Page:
“One of our urgent initiatives is to [introduce] a free internet [model],” says Dr. Khaled Al Sabti, project manager, National IT Plan and member of the Saudi Computer Society.

“The model would allow the ISPs and STC to share the profits, provided that the costs to the consumer is reduced. So that the registration [subscriber] rate increases, but the costs of the individual go down — that is a win-win [scenario],” he adds.

||**||IV|~||~||~|A key player in making all this happen is STC. However, it is being tight lipped on the matter. Currently, the price competition among ISPs has brought the access price down significantly, but costs on the PDTN side remain high. IDC estimates that ISPs collect only 33% of all the total end user spending on the internet in Saudi — the remaining 67% is netted by STC through PSTN charges, broadband line costs and leased line charges. “All STC charges are fairly high. A lot of the cost to the end user goes to STC, not the ISPs,” explains Malaki.

Consequently, any free internet model will impact STC’s bottom line. “Anything that threatens that revenue stream they are going to suspicious of,” he warns.
Theoretically, the Ministry ICT and the market regulator, SCC could apply pressure on STC to embrace the free internet model. But whether they have the political power to apply such a measure remains to be seen.

With market status-quo likely to remain for the foreseeable future, ISPs must develop methods to break out from its vicious ‘price competitive’ cycle. In other local markets, such as Kuwait, the regulator has become heavily involved in the market to manage prepaid card prices. Although Saudi’s internet market might be heading in that direction, it is not a long term solution. Increasingly ISPs must innovate to move prepaid card holders to greater revenue generating services — namely broadband.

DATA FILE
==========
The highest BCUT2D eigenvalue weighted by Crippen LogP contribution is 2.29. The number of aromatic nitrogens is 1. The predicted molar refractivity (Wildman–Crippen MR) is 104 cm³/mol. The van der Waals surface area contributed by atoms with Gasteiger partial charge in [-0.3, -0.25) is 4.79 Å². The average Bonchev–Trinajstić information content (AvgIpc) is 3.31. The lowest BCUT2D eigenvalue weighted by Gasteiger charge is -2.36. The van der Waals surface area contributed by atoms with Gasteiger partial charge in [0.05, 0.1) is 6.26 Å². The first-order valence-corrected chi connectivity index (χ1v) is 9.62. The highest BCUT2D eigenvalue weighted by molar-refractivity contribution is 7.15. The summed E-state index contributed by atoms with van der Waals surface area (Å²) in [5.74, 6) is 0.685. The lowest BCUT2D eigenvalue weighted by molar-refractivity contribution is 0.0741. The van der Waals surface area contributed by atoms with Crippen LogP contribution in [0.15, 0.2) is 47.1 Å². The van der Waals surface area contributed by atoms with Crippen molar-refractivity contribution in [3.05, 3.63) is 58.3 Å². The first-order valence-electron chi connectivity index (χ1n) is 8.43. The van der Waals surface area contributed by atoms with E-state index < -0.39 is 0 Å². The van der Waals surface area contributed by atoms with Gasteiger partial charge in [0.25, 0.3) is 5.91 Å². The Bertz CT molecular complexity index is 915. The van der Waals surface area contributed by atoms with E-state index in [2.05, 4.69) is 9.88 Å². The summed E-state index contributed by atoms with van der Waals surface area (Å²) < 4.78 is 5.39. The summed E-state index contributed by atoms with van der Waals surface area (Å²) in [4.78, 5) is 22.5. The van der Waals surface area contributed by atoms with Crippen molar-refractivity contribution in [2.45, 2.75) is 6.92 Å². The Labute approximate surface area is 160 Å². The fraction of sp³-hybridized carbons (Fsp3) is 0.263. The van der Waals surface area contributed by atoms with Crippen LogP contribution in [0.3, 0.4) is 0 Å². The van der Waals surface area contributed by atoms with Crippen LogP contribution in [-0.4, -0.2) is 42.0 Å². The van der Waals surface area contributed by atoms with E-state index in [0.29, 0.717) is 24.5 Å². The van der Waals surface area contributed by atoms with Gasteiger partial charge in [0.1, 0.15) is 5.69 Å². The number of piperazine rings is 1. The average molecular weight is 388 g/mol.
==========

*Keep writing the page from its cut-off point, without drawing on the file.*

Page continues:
Saudi’s early broadband market has suffered infrastructure problems. Initially, as many as 50% of applicants for ADSL services have been turned away because they were more than 5kms from the nearest exchange. STC is attempting to improve the situation with a three pronged strategy. It is reallocating DSL connections to the most requested centres to match demand, adding more DSL connections to the busiest areas and finally building new exchanges. These initiatives should enable STC to double the broadband capacity by the middle of this year.

“STC is exploring technologies to address [the distance restriction of ADSL],” says Abdualla Al Musa, general manager, SaudiNet. “In addition, there are outside plant projects at STC that provide fibre to the curb services that deal with this problem in certain areas,” he adds.

||**||V|~||~||~|However, to increase the level of broadband penetration, both ISPs and STC must start working together to develop cost effective packages for businesses and consumers. Currently, there is still strong demand in areas that have good coverage, such as Riyadh. However, the cost issue is still deterring many. “If they want to allow more users to come onboard there has to be more innovation with the tariff packages for DSL,” suggests Malaki.